As the movement to ban plastic straws grows, so does the concern among people with disabilities who rely on them to drink.
What may seem like a fun convenience for most restaurant patrons can be a necessity for those who are paralyzed, suffer from joint weakness or have difficulty controlling the movements of their mouths and hands. That can cover everyone from quadriplegics and stroke survivors, to kids with Down syndrome.
There are no good alternatives to plastic straws, families and disability advocates say, and some can be outright dangerous. A British woman recently died after falling face-first onto a metal straw.
Yet, fueled by concerns about the environment, straw bans keep expanding. More than a dozen cities have moved to control the use of plastic straws, including San Francisco, Los Angeles and Seattle. Starbucks plans to eliminate single-use plastic straws from its stores by 2020. Whole Foods banned them starting this month. The Walt Disney Company has also moved to get rid of them at its parks.
“Every restaurant we go to now, they never offer straws… it worries me,” Katie Paulson, 40, of Hanover, Minnesota, told TODAY.
“For people like my son and many people I know who have disabilities, these straws are life-changing and a way of having inclusion and having accessibility.”
Invented for hospital patients
Paulson’s 6-year-old son Von has several neurological conditions that affect his ability to move his mouth and hands. He’s also autistic, has a mild cognitive disability and a condition that impacts his strength.
The family was thrilled when Von learned how to drink from a straw at the age of 3, she wrote in an online column. He otherwise doesn’t eat much by mouth, but still loves to go to restaurants to watch other families with their kids. It gives him a sense of normalcy and independence when he can sit with his parents during meal time and enjoy his juice, Paulson said. Bendable plastic straws work best for her son.
Indeed, the “Flex-Straw,” invented by Joseph B. Friedman in the 1930s, was first sold to hospitals as an easy, sanitary way to help patients easily drink from any position, according to the Smithsonian’s Lemelson Center for the Study of Invention and Innovation.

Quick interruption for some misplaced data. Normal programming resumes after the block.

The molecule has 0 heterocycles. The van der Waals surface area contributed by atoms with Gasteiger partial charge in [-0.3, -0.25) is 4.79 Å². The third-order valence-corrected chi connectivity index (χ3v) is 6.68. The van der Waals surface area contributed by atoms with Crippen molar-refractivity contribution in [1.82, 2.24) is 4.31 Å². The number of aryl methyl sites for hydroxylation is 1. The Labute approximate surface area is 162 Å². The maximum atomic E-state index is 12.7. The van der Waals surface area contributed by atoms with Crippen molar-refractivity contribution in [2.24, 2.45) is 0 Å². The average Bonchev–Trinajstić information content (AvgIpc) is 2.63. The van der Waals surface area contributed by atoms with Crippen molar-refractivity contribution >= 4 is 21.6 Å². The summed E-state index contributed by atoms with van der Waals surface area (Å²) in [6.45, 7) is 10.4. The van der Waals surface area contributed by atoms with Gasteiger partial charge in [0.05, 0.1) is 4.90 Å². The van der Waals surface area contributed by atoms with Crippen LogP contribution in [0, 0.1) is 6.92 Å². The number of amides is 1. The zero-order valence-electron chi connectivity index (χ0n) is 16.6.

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Paulson has tried every non-disposable alternative, but none works as well. Metal straws get hot or cold, depending on the drink, so Von could burn himself. They’re also stiff, which could lead him to choke or chip his teeth, Paulson said, calling them “so dangerous.”
A 60-year-old mobility-challenged woman in the U.K. recently died after using a metal straw while drinking from a glass with a fixed lid. When she accidentally fell onto the straw, it impaled her left eye socket and pierced her brain, The Bournemouth Echo reported.
The other alternatives don’t work either, Paulson said: Silicone straws are too soft, while paper straws dissolve.
She now carries her own plastic straws for Von whenever the family goes out, but said eateries should still have them on hand.
“It’s no different than a restaurant providing you a fork to eat. They should also be able to provide straws,” Paulson said.
‘Do you want to give the barista your medical history?’
Some restaurants have stopped automatically giving out straws, but are supposed to give them out on request. That doesn’t always happen.
A woman’s tweets recently went viral when she described what happened when she asked for a straw at a restaurant. The waitress refused because she didn’t think the customer looked “disabled enough.” The woman, who has a joint condition that makes it difficult to pick up a glass, complained that a waitress should not get to decide if a person is “validly disabled or not.” She later deleted the tweets, citing online threats. She didn’t respond to a TODAY request for comment.
The Disability Rights Education & Defense Fund has heard of more and more cases like that since the straw bans went into effect, said spokesman Lawrence Carter-Long.
“There seems to be this almost shaming of people. While some disabilities might be obvious, others are less than obvious,” Carter-Long said.
“Then it gets into this almost interrogation. If you just want to get a coffee or a cold drink, do you want to give the barista your medical history? A person shouldn’t be required to do that.”
In almost every single case, straw bans have been made without input from people with disabilities, he added. Had they been asked and considered from the get-go, cities and companies could have avoided problems, Carter-Long.
His take on the efforts to ban plastic straws is simple: “If you don’t need a straw, by all means don’t use one. If you can use a reusable straw, that’s great, please do. If you need a plastic straw, they should be made available,” Carter-Long said.
Paulson wished environmental efforts were more focused on reducing the number of plastic bags and plastic bottles rather than straws.
“Nobody considers the fact that there are so many people with disabilities who rely on these straws,” she said. “In the world of trendiness, what’s cool and what we need to care about, the individual with the disability is always forgotten.”